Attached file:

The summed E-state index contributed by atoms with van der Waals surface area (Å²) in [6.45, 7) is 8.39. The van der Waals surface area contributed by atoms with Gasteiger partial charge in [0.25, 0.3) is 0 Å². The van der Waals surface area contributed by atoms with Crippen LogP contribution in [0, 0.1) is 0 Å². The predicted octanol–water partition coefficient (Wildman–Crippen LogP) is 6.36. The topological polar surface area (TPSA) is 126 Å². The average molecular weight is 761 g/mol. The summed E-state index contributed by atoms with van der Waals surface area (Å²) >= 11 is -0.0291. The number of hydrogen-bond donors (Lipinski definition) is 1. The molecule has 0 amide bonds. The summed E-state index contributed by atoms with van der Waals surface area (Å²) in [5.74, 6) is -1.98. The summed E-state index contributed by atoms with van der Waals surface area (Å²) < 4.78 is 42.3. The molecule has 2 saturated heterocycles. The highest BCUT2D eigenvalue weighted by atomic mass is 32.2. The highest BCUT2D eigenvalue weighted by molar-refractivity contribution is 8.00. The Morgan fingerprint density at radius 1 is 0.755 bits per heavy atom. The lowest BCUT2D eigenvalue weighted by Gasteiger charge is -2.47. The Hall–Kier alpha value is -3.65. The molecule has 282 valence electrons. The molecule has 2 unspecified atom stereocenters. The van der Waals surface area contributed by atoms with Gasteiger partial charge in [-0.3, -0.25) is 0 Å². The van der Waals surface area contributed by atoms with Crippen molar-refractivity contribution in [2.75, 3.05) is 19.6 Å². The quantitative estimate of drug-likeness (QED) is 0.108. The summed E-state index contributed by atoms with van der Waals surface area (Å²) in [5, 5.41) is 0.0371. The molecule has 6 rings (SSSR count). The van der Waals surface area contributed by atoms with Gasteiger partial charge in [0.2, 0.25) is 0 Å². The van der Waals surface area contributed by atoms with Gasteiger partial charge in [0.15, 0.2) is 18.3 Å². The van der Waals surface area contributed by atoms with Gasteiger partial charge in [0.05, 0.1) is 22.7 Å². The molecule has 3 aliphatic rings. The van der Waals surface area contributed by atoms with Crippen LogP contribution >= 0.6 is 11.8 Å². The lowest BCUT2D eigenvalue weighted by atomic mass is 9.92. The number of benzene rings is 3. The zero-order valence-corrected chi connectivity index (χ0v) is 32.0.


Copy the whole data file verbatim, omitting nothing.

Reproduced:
The summed E-state index contributed by atoms with van der Waals surface area (Å²) in [6.45, 7) is 8.39. The van der Waals surface area contributed by atoms with Gasteiger partial charge in [0.25, 0.3) is 0 Å². The van der Waals surface area contributed by atoms with Crippen LogP contribution in [0, 0.1) is 0 Å². The predicted octanol–water partition coefficient (Wildman–Crippen LogP) is 6.36. The topological polar surface area (TPSA) is 126 Å². The average molecular weight is 761 g/mol. The summed E-state index contributed by atoms with van der Waals surface area (Å²) >= 11 is -0.0291. The number of hydrogen-bond donors (Lipinski definition) is 1. The molecule has 0 amide bonds. The summed E-state index contributed by atoms with van der Waals surface area (Å²) in [5.74, 6) is -1.98. The summed E-state index contributed by atoms with van der Waals surface area (Å²) < 4.78 is 42.3. The molecule has 2 saturated heterocycles. The highest BCUT2D eigenvalue weighted by atomic mass is 32.2. The highest BCUT2D eigenvalue weighted by molar-refractivity contribution is 8.00. The Morgan fingerprint density at radius 1 is 0.755 bits per heavy atom. The lowest BCUT2D eigenvalue weighted by Gasteiger charge is -2.47. The Hall–Kier alpha value is -3.65. The molecule has 282 valence electrons. The molecule has 2 unspecified atom stereocenters. The van der Waals surface area contributed by atoms with Gasteiger partial charge in [-0.3, -0.25) is 0 Å². The van der Waals surface area contributed by atoms with Crippen molar-refractivity contribution in [2.75, 3.05) is 19.6 Å². The quantitative estimate of drug-likeness (QED) is 0.108. The summed E-state index contributed by atoms with van der Waals surface area (Å²) in [5, 5.41) is 0.0371. The molecule has 6 rings (SSSR count). The van der Waals surface area contributed by atoms with Gasteiger partial charge in [0.2, 0.25) is 0 Å². The van der Waals surface area contributed by atoms with Gasteiger partial charge in [0.15, 0.2) is 18.3 Å². The van der Waals surface area contributed by atoms with Gasteiger partial charge in [0.05, 0.1) is 22.7 Å². The molecule has 3 aliphatic rings. The van der Waals surface area contributed by atoms with Crippen LogP contribution >= 0.6 is 11.8 Å². The lowest BCUT2D eigenvalue weighted by atomic mass is 9.92. The number of benzene rings is 3. The zero-order valence-corrected chi connectivity index (χ0v) is 32.0.